Kindlon Hall Welcomes Art Gallery


By: Farwah Rizvi



A tree of life sculpture from Mexico, a wood work of a mother and child from Africa, prints, photographs and paintings can be found at the new Benedictine art gallery. On Monday August 19th, the University opened its very first art gallery. The 4,700 square-foot space on the 5th floor of Kindlon Hall houses a small part of the University’s massive international collection of 4,000 pieces. The space was designed by architects DLR and ICi. Construction of the new facility took place over a time of three weeks, and cost $750,000.

Teresa Parker, the curator for the gallery gave opening remarks before cupcakes, lemonade and sweets were served to guests.

“We are very excited about the new gallery,” stated Teresa Parker. “The space is

secure, temperature-controlled and a great place to hold our collection. Now we have room for everything, and this will help take our collection to the next level.”

Guests came to the new gallery in droves, and marveled at the paintings and the area.

“It is fabulous how they redesigned everything, this will be a great asset to the University,” stated visitor Phyllis Meyers.

“It is amazing to see everything here. I remember when the artwork was cramped in a little office,” said Adrian Moore. Teresa Parker welcomed guests with anecdotes about the art work and a special man named Father Michael Komechak.

The gallery is in honor of Fr. Michael because art was his true love. A former University employee, Fr. Michael, generously donated his entire collection to the school after he passed away. He had two passions in life, one for art and another f

or religion. He once stated, “Art is the infinite capacity of expression of the holy spirit through human agency.” This quote exemplifies Fr. Michael’s feeling that God is everywhere and that to create art is to express God in a visual form.

Some guests felt inspired by Fr. Michael’s message and the artwork.

“This collection was a labor of love for Father Komechak, and it is a blessing that his work is continuing,” said Karin Hadley. She added, “This is a great example of how a person’s passion can help other people.”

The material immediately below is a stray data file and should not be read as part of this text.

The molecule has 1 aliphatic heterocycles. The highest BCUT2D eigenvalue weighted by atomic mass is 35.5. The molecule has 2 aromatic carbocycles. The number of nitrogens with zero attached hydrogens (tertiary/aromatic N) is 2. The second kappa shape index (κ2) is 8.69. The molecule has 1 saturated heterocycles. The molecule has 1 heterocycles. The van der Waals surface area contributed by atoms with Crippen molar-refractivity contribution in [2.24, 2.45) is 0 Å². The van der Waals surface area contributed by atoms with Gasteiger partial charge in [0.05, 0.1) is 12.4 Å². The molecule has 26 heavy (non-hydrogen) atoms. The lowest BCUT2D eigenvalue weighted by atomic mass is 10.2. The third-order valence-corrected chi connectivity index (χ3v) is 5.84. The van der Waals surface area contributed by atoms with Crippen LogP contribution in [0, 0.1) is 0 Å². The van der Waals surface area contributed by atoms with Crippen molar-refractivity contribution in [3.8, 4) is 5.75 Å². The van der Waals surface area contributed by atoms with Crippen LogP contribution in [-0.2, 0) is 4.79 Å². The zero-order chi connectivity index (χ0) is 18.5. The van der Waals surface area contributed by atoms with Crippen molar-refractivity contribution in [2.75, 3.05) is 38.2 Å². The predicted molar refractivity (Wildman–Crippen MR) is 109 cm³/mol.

The new gallery contains a diverse array of work.

“I never liked art, but I even found something interesting,” said Nazish Mirza. From an octopus beanie baby to a print work created by famed artist Henry Matisse, there is something for everyone. “The oldest work we have is a Madonna and Child from the 16th century, and we have items from every region in the world,” stated Parker.

Also in the upcoming year, there will be many different exhibits.

“There are a total of 6 different exhibits that will be dispersed around Kindlon this year” said Teresa Parker. “The exhibits change with the season and contain works using printmaking, ceramics, paintings and photographs.”

The new gallery is not just a space to showcase artwork. The fifth floor will also be used as an art restoration workspace, as well as a study area for student workers.

“In terms of the restoration work space, we are in need of equipment,” Parker stated. This equipment includes: Nikon D800 camera, color copier, photo background kit and other photography equipment. For the full list of items or if you are interested in donating contact Parker.

Students have the chance to work as student workers and run the front desk. They can also sign up for a one to three credit hour independent study course entitled FNAR 395. In this course students can have hands on experience of working in the gallery with Parker.

There is not an admission fee, and donations are welcome. The next open house is October 12th.  For a tour of the gallery with Teresa Park contact her at or 630-829-6270.